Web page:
Turkish President Recep Tayyip Erdogan on Monday welcomed the announcement by Washington that it was pulling out 1,000 troops from northern Syria.
“This is a positive approach,” Erdogan told reporters, when asked about Sunday’s statement from US Pentagon chief Mark Esper.
Turkey is in the sixth day of its offensive against Kurdish forces in northern Syria and has seized control of two key towns, Tal Abyad and Ras al-Ain. However, Syrian Army units have been moving towards the Turkish border to confront the Turkish offensive, hours after the Kurds said they had reached a deal with the government in Damascus.
Erdogan said he expected Kurdish forces to withdraw from other key towns such as Manbij.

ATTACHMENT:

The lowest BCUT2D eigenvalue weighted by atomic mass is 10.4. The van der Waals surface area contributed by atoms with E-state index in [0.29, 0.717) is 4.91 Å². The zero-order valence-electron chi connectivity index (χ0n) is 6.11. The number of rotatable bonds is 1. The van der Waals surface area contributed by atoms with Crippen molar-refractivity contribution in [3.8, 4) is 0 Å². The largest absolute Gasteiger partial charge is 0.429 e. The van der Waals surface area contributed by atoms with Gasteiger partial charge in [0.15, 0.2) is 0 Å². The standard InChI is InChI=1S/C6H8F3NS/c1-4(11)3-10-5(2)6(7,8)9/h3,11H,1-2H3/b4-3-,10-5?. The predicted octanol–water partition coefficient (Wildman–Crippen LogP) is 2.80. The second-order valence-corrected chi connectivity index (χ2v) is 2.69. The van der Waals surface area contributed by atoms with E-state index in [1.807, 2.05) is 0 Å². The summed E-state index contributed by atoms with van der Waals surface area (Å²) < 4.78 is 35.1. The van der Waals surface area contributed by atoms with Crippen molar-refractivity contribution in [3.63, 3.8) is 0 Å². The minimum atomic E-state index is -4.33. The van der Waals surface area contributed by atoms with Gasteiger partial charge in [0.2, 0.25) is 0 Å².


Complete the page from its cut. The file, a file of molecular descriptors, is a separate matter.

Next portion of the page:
“When Manbij is evacuated, we will not go in there as Turkey. Our Arabbrothers, who are the real owners, the tribes… will return there. Our approach is to ensure their return and security there,” he said.
He also welcomed Russia’s “positive approach”, saying Moscow did not appear to be putting any obstacles in the way of its offensive on another key town, Kobani.
“There is a lot of gossip now, but it seems… there won’t be any problem in Kobani with Russia’s positive approach as of now,” Erdogan said.
The Turkish president again criticized Western allies who have come out strongly against the operation. France, Germany and Italy are among those who have suspended arms shipments to Turkey over the issue.
“Who will you side with? With your NATO ally or terrorists? They cannot answer. It is not possible to understand the goal and reason of what they are doing,” he said.
“I am thinking — is it because Turkey is the only country in NATO whose people are Muslim?”